Comment Re:Not just MS Office (Score 1, Informative) 138

Native Instruments problem sounds like it was their (Native Instruments) drivers....

The fact that it has been in public beta for 3 months and now all of a sudden they realize there might be an issue is just negligence on their part.

For me, the update has been smooth and all 40 applications work fine. The only issue I have had is the configuration for background on 2 of my many monitors keeps going back to default on boot :p

Comment Re:Not just MS Office (Score 1) 138

I have not seen this as a problem. /usr/local/bin is still accessible, why would you modify /bin? Homebrew made changes in /usr/local/bin so I know that is available. Why would you just not put your "changes" in another directory and put it first in your PATH?

It does not require that apps go through the app store, the vast majority of my applications are installed from other sources. The "hardening" that they are doing is similar to selinux etc. where their is fine grained hardening of files you should not need to modify -- because of a number of potential attacks that have been cropping up recently.

Comment Re:Likely parents as well (Score 1) 445

So what you are saying is ignore those that may be able to learn at a different pace, make them go into a regular stream.... bore the living daylights out of them....

Not everyone learns at the same pace, not everyone learns the same way. If you gear an educational system to the lowest common denominator, you will end up with a country of underachievers and an economy that is floundering.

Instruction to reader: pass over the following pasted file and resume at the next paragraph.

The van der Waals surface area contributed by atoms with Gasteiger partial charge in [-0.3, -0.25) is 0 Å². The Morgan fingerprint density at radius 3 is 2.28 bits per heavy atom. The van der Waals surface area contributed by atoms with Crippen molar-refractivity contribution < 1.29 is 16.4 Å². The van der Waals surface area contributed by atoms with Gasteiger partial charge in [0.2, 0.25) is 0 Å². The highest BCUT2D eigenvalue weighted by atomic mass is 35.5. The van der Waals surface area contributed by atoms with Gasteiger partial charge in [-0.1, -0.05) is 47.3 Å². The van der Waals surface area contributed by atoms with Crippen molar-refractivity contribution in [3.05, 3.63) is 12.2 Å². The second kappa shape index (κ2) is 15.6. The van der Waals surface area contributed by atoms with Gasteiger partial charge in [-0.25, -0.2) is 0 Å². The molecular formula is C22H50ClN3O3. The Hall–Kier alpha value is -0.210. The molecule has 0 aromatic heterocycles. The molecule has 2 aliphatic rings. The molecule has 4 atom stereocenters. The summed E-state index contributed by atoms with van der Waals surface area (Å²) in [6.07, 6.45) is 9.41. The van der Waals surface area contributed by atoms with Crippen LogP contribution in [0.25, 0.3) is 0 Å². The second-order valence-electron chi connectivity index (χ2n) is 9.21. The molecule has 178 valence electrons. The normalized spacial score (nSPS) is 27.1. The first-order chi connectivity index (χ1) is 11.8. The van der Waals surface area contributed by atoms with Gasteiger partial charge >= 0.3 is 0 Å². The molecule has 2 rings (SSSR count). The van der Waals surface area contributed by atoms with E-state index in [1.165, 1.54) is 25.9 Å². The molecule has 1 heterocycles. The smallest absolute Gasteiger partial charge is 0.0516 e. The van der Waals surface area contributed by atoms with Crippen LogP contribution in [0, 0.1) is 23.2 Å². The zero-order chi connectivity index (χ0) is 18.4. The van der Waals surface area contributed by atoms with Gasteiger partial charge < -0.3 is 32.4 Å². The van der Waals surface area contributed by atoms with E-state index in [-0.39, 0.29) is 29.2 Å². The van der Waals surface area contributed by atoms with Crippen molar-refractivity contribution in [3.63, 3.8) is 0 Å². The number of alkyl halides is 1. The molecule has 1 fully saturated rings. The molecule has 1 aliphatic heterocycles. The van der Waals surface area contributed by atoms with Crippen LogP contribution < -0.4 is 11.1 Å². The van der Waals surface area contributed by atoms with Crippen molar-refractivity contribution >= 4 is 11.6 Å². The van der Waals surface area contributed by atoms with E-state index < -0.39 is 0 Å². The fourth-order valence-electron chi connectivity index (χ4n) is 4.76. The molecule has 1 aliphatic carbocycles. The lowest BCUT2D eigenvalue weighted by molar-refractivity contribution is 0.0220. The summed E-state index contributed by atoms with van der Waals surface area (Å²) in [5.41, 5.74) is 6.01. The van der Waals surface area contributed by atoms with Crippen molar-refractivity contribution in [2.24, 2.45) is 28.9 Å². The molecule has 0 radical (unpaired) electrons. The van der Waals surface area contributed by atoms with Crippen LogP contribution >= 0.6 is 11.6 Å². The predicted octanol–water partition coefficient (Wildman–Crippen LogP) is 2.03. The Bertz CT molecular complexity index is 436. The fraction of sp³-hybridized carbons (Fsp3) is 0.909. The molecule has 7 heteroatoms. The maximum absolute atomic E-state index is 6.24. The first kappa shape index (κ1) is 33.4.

I had a mix of "accelerated" and "regular" classes -- the slower the course was the worse my marks became and the more disruptive I became.... The more interesting it became, the more I was engaged. I also remember even early on I had one science teacher that had the course material prepared for the whole year and allowed students to get ahead if they wanted.... I finished the material in about 2 months at most..... then I became bored and disruptive.

Gifted BTW is a mislabeling of reality. You can have students that would be "gifted" -- but are limited by their parents.... School system is riddled with children that are dumped into it by their parents who have handicapped their children by their actions which then the school system has to gear to the lowest common denominator and the rest of the children suffer because of negligent parenting.

Comment Targeting the symptom not the problem. (Score 1) 445